Your browser (Internet Explorer 7 or lower) is out of date. It has known security flaws and may not display all features of this and other websites. Learn how to update your browser.


Prison Break

Aaron Kinzel ’10 Uses Education to Be on the Right Side of the Criminal Justice System

If Aaron Kinzel ’10 was born with a silver spoon in his mouth, it was probably stolen.

At age 5, he was taught to pick locks and steal. Continually surrounded by bad people and bad influences at home, the angry, pot-smoking 15-year-old shoved a teacher at a basketball game one night, and then tangled with police who tried to arrest him. That landed him in the juvenile detention center. From there, he moved on to drugs and guns.

The tipping point for Kinzel came at age 18, when his violent confrontation with police led to a five-felony conviction. He served nearly 10 years in federal prison, but spent some of that time learning. He learned about the legal system. He learned about the cultural stigmas of being a convicted felon. And he learned that he didn’t have to be angry any more.

Turning to education, one prison correspondence class sparked an amazing educational journey that continues to unfold. Now a Siena Heights University graduate on his way to a doctorate, Kinzel is teaching others about the criminal justice system—from his own unique perspective.

Read more . . .

From the Heights—Summer 2017 Campus News

SHU’s Online Program Ranked First in Michigan, Tied for 24th Nationally

SHU’s Online Learning Program was ranked as the first in Michigan among all institutions by the U.S. News and World Report. SHU also was ranked nationally for the fourth consecutive year, finishing tied for 24th among all public and private institutions. SHU has offered online bachelor’s degree completion programs in selected majors since 2004. U.S. News and World Report’s methodology included student engagement, faculty credentials and training, peer reputation and student services and technology to determine the rankings. The publication released its 2017 Best Online Bachelor’s Programs rankings Jan. 10.

Frost Publishes New Book

SHU Associate Professor of History Julieanna Frost, Ph.D., had her new book published, “Chemo Fashion Fridays: One Woman’s Breast Cancer Journey.” This work is a photo essay of her chemotherapy journey, and includes funny stories and poems to inspire hope for others fighting breast cancer. It is available on Amazon.

‘Finding Your Roots’ Event Part of Black History Month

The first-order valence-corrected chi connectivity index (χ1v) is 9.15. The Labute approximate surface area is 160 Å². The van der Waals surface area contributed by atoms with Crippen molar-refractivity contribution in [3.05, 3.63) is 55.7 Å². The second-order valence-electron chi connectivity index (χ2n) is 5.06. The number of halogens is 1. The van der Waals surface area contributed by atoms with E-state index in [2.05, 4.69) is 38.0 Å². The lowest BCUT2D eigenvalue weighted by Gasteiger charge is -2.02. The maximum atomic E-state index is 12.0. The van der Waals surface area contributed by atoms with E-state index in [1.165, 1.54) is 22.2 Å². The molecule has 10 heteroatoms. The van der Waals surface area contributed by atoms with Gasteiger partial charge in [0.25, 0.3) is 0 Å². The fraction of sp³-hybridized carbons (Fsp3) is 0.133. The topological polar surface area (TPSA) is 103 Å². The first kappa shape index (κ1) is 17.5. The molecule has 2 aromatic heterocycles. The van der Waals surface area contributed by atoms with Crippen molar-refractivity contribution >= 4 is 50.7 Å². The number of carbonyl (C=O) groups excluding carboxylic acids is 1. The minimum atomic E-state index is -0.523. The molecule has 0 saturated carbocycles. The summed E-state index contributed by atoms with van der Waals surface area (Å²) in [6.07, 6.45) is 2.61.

The Ethnic and Gender Studies Institute and Black History Month at Siena Heights presented “Finding Your Roots: Tracing Family History” Feb. 20 at Cotton Brewing Co. in Adrian. Debra Middleton discussed how to use traditional research methods as well as cutting-edge technologies to uncover and preserve your family history, and will share inspirational stories from her own journey in African-American genealogy. She is a member of the Afro-American Historical Genealogical Society and is a staff member at the University of Toledo.

Read more . . .

SHU Students, Faculty Members Play a Role in “Hockey—the Musical!”

By Arthur Gwoszdz, Student Writer

Mitch Albom’s original production of “Hockey—The Musical!” had a distinct Siena Heights presence this summer. The show returned to Detroit’s City Theatre inside Hockeytown Café, with SHU musical theater students J.J. Hoss (right, middle) and Patrick Wallace joining the musical’s cast. Also, SHU Assistant Professor of Theater Daniel Walker was the lighting designer for the show.

The production, which premiered last summer directed by Peter Albom, was very successful, said Walker.

“After a successful run last summer, they are going to remount it. This year, they put out the word that they were casting, so I made a phone call and said, ‘I think I have a couple of guys and a couple of women, would you want to see them?’” added Walker, who said the producers were doing their last days of auditions in Detroit before heading to New York. “So, the very next day, I sent them Patrick and J.J. (The producers) said, ‘we will fit them in for 15 minutes and see them since we know you,’ and they kept them for the whole day. They ended up going to New York and still hired our guys.”

Read more . . .